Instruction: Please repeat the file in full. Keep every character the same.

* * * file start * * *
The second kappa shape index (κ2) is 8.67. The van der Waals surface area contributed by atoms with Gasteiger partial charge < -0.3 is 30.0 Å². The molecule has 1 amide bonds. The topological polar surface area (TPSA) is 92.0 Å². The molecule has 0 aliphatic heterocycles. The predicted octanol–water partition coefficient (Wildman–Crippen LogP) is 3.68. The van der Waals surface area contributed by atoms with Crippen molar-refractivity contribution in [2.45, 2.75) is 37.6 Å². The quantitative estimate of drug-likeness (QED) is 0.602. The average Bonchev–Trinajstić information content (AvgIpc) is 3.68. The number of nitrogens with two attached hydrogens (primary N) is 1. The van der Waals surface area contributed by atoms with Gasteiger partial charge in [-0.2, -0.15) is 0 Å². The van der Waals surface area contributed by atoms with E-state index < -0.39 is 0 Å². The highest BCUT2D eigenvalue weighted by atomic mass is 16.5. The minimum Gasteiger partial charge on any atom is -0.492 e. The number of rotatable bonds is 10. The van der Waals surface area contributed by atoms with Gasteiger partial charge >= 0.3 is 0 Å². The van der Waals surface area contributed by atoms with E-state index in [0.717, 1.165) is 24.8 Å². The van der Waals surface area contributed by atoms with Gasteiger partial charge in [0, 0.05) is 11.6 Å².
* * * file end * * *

The second kappa shape index (κ2) is 8.67. The van der Waals surface area contributed by atoms with Gasteiger partial charge < -0.3 is 30.0 Å². The molecule has 1 amide bonds. The topological polar surface area (TPSA) is 92.0 Å². The molecule has 0 aliphatic heterocycles. The predicted octanol–water partition coefficient (Wildman–Crippen LogP) is 3.68. The van der Waals surface area contributed by atoms with Crippen molar-refractivity contribution in [2.45, 2.75) is 37.6 Å². The quantitative estimate of drug-likeness (QED) is 0.602. The average Bonchev–Trinajstić information content (AvgIpc) is 3.68. The number of nitrogens with two attached hydrogens (primary N) is 1. The van der Waals surface area contributed by atoms with Gasteiger partial charge in [-0.2, -0.15) is 0 Å². The van der Waals surface area contributed by atoms with E-state index < -0.39 is 0 Å². The highest BCUT2D eigenvalue weighted by atomic mass is 16.5. The minimum Gasteiger partial charge on any atom is -0.492 e. The number of rotatable bonds is 10. The van der Waals surface area contributed by atoms with Gasteiger partial charge >= 0.3 is 0 Å². The van der Waals surface area contributed by atoms with E-state index in [0.717, 1.165) is 24.8 Å². The van der Waals surface area contributed by atoms with Gasteiger partial charge in [0, 0.05) is 11.6 Å².